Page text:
The excise duty cut of Rs 5 on petrol and Rs 10 on diesel by the government to offset the impact of rising crude oil prices will lead to a revenue loss of Rs 45,000 crore, or 0.2 per cent of gross domestic product (GDP), in the remaining months of fiscal 2021-22 (FY22), suggests a note by Nomura. The research and broking house also lowered its consumer price inflation (CPI) projection as well given the development.
“The tax cuts could cost the government Rs 1 trillion (0.45 per cent of GDP) on an annual basis in terms of lost revenues and around Rs 45,000 crore (0.2 per cent of GDP) for the remaining months in FY22,” the note said.
Excise duty on auto fuels has been a major source of revenue for the government over the past few years. While the government earned Rs 2.2 trillion from excise duty on auto fuels in FY20, the revenue increased to Rs 3.73 trillion (excise duty of Rs 32.9/litre on petrol and Rs 31.8/litre on diesel) in FY21.
Thus far in the first half of FY22 (H1-FY22), petrol consumption, according to Nomura, has risen by 21.4 per cent y-o-y and diesel consumption by 15.4 per cent, reflecting the sharp increase in economic activity. Brent crude oil prices, however, have doubled to $82 a barrel now in the past one year.
A cut in excise duty on petrol and diesel and the ensuing drop in retail selling price of these auto fuels should also help address inflation concerns to some extent. Petrol has a 2.2 per cent weighting in the CPI basket, while diesel has a much lower weighting of 0.15 per cent.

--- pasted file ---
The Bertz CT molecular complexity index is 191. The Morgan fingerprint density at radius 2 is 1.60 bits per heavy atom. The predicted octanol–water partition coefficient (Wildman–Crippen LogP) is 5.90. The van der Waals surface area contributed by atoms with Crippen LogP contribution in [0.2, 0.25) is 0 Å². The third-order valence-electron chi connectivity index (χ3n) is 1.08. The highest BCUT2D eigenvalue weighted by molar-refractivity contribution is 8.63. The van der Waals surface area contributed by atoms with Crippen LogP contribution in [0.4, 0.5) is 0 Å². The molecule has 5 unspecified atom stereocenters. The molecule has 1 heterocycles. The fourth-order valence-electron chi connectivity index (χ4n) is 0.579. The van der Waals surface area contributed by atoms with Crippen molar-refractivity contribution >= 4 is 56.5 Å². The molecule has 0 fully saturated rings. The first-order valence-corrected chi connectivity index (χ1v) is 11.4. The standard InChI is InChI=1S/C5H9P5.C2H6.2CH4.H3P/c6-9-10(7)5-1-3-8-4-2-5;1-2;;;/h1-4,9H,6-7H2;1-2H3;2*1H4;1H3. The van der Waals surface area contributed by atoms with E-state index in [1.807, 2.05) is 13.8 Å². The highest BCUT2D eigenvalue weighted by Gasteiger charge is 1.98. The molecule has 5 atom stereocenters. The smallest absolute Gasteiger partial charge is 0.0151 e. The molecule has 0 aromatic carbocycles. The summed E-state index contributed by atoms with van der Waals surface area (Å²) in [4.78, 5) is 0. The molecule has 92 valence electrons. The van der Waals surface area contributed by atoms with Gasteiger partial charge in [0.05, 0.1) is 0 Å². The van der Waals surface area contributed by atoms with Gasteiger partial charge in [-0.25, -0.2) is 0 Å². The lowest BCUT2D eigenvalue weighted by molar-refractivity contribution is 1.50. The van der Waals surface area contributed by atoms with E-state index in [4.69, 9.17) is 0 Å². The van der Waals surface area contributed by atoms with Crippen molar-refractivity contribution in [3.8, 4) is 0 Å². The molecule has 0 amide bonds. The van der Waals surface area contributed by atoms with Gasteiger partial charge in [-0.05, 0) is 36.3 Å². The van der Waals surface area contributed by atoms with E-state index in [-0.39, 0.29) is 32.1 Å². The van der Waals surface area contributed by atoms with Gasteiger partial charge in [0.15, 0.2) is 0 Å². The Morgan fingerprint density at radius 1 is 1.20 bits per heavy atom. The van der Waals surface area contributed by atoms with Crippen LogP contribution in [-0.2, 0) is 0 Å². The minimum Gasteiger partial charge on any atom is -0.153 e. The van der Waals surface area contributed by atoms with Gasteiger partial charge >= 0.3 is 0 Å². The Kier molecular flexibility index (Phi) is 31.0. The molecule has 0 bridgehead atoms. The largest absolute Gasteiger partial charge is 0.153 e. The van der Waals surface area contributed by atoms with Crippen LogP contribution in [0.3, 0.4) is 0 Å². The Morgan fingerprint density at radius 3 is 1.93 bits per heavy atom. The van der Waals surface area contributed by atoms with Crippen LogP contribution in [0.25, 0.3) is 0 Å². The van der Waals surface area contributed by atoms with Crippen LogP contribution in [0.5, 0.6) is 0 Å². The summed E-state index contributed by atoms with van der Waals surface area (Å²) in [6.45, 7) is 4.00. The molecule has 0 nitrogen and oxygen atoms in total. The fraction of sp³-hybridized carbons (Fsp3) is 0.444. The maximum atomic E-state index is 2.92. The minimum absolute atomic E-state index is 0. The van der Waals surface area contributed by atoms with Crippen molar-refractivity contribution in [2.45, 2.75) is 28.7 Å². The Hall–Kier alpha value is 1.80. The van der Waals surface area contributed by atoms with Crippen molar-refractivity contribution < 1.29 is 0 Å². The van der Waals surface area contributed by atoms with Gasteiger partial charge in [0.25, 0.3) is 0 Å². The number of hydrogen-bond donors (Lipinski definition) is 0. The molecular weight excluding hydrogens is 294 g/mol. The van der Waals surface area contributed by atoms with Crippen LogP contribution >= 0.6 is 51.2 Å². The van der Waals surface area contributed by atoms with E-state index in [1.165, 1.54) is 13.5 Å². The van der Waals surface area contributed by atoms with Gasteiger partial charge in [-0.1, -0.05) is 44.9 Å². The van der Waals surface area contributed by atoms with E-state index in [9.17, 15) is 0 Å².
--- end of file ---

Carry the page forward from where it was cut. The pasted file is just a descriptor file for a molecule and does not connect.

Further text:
“Assuming global crude oil prices do not increase further increase in November, a Rs 5/litre drop in petrol prices and a Rs 10/litre cut in diesel price should translate to around 0.14 percentage point (pp) reduction in headline inflation in November due to direct effects, and around 0.3pp, including the second round impacts, as logistics costs decline. Consequently, we reduce our Q4-2021 CPI inflation projection marginally from 5 per cent to 4.9 per cent, although the 2021 projection remains unchanged at 5.1 per cent,” Nomura said.
Though most economists suggest that the cut in excise duty on auto fuels is a positive step that will help check inflation and boost consumption, the economy, they feel, still is reeling from supply-side issues. India is facing dual energy shocks, as shortages of coal have further disrupted the industrial sector activity, which was already reeling from semiconductor shortages and higher input costs. For now, most remain optimistic on growth.
“While we stick to the 9.1 per cent growth forecast for the year as we had buffered in revival in services in second half, there could be some upward bias, which can take this number to 9.3 per cent. However, we must remember that inflation is a dampener, and while statistically it is less than 5 per cent, high fuel cost, prices of services and manufactured goods will hit consumption once the pent-up fury recedes,” says Madan Sabnavis, chief economist at CARE Ratings.
Those at Brickwork ratings, too, believe the downside risks to growth over the next few months are likely to emanate from international crude oil prices, steadily increasing costs of raw materials, freight rates, disruptions in semiconductor supply and coal supply shortages.
“We expect GDP growth for Q2-FY22 at 8.3 per cent (year-on-year), on the back of a 7.4 per cent contraction in Q2FY21. The subsequent quarters, too, will see recovery if there is no resurgence of the virus in the form of a third wave. Subsequently, we revise our GDP estimates for FY22 to 10-10.5 per cent from 9 per cent estimated earlier,” said Dr M Govinda Rao, chief economic adviser at Brickwork Ratings.